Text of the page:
Built in 1804 along it’s namesake “Mountain Creek”, this bi-centennial Greystone structure is a historical landmark in the community. Formerly operating under The Holly Inn, local residents Terry and Kathi Rickert became the owners in 2019 and renamed it The Mountain Creek Tavern. They are excited to bring this local treasure into the hospitality circle that they own, including The Boiling Springs Tavern, The Deer Lodge and a new project that they are planning to unveil in 2021. All of these locations are currently being remodeled, giving the opportunity to preserve the historical buildings that give our area it’s unique charm. This investment in those businesses will help pave the way for them to thrive in our community for many years to come. The Mountain Creek Tavern Hotel remains open while the renovations of the restaurant, bar and banquet rooms takes place. A team of culinary experts are working full-time to create an updated menu, promising to keep old favorites like the cream of crab soup and bring new and delicious menu additions to the table as well. Stay tuned to our website for updates on our plans to reopen.
The roots of Mount Holly Springs reach back to c. 1785, post the French and Indian War. Europeans settled here and began working mainly in agriculture, lumber, and iron production. Stone furnaces were erected in the area and local lumber was used to create charcoal to fuel iron production in these forges. The hydro-powered paper industry started soon after in the early 1800’s. Mountain Creek was the lifeblood of these paper mills and other local industries. Running from the South Mountains that separate Cumberland County and Adams County, it flows into what was once called "The Holly Gap" and has always been an important part of its commerce, still to this day.
One of the nicknames of Mount Holly Springs was “Kidderminster”. Circa 1827 there was a hydro-powered weaving mill in the town that made carpets that were regarded to have a beautiful design and texture. They were quite similar to those produced in Kidderminster, England, subsequently leading to this nickname. The operation was eventually turned into a paper mill. The paper industry flourished at that point and in 1858 there were four mills in operation along Mountain Creek. Also called “Papertown”, Mount Holly Springs continued to grow and the borough was incorporated in 1873. The towns location at the base of the mountains provided cooler temperatures and in 1901 a park and trolley system were created along Mountain Creek. The Holly Trolley ran from Carlisle to Mount Holly Springs and gave surrounding communities access to boating, hiking, dancing, bowling, baseball fields, and even a roller coaster at the park. The park and trolley remained in operation until 1930, when the Great Depression and other factors led to its closing.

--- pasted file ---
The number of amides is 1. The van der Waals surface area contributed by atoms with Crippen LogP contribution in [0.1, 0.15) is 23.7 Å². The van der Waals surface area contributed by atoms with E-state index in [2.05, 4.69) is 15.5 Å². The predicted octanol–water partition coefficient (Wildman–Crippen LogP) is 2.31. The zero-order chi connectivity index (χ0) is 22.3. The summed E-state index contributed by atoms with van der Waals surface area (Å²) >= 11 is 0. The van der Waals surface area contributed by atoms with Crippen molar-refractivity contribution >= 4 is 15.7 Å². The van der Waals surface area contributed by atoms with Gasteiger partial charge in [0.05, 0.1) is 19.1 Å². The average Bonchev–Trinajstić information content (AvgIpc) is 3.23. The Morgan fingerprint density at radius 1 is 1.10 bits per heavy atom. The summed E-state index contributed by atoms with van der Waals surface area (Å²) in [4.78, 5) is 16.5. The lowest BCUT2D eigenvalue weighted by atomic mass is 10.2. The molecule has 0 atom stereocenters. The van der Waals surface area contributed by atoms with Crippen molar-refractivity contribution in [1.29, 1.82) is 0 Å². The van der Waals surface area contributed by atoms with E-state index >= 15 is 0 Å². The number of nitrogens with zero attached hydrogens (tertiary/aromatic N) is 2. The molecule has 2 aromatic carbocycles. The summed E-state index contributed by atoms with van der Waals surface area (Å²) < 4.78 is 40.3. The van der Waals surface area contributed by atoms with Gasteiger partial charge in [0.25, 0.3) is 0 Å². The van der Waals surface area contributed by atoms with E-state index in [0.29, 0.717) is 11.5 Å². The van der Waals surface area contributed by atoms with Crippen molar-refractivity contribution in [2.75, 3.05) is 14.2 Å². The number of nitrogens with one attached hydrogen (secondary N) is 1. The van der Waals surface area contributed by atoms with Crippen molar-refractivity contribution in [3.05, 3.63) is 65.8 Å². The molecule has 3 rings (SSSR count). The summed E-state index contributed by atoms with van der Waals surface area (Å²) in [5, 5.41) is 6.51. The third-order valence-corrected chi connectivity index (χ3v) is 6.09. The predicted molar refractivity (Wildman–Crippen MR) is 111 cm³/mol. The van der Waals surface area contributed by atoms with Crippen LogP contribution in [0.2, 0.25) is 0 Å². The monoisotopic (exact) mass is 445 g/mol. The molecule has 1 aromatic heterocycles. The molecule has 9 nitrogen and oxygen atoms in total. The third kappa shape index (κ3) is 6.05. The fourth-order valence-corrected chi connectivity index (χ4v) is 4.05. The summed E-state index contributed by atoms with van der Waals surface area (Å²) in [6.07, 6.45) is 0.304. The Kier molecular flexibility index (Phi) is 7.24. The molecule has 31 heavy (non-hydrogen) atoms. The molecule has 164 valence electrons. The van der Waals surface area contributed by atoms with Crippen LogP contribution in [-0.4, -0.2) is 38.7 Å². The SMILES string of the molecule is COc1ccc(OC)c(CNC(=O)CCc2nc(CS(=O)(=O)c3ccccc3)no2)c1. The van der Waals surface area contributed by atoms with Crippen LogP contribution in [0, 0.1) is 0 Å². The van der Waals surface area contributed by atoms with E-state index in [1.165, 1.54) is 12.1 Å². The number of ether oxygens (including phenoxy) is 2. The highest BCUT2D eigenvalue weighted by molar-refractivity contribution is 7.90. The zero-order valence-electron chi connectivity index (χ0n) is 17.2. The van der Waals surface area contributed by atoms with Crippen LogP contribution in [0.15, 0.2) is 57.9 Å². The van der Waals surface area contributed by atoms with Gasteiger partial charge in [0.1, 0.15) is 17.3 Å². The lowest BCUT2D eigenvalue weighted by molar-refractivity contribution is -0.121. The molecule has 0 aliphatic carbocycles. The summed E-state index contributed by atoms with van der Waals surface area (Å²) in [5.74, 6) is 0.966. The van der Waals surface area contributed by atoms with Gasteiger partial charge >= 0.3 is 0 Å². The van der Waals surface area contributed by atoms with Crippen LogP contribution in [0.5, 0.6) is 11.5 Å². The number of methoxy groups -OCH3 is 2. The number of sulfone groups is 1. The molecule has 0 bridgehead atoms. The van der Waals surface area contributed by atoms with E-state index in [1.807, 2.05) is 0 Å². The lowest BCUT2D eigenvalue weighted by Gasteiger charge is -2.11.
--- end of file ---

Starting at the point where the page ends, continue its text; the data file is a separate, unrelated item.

Mount Holly Springs remains a center for commerce and has given way to other industries through the years. PA Dutch Candies, clothing manufacturers, a sand quarry, various shops, a theater, restaurants, bakeries and a grocer were some of the businesses that made up the town through the years. Today a microchip factory, glass factory, milk processor, and woodcrafter are currently in operation in the borough. Two paper mills still are in production, Ahlstrom-Munksjö plant and neighbor to the Mountain Creek Tavern, Mount Holly Springs Specialty Paper (also owned by Terry and Kathi Rickert).
Harvey, B. (2020, February 19). Of Paper and Parks: A Varied History of Mount Holly Springs. Pennsylvania Historic Preservation. https://pahistoricpreservation.com/paper-and-parks-varied-history-mount-holly-springs/#:~:text=The%20area%20comprising%20present-day%20Mount%20Holly%20Springs%20was,various%20small-scale%20industries%20including%20lumbering%20and%20iron%20production.
Mader, S. Mt. Holly Springs. Gardner Library. https://gardnerlibrary.org/encylopedia/mt-holly-springs.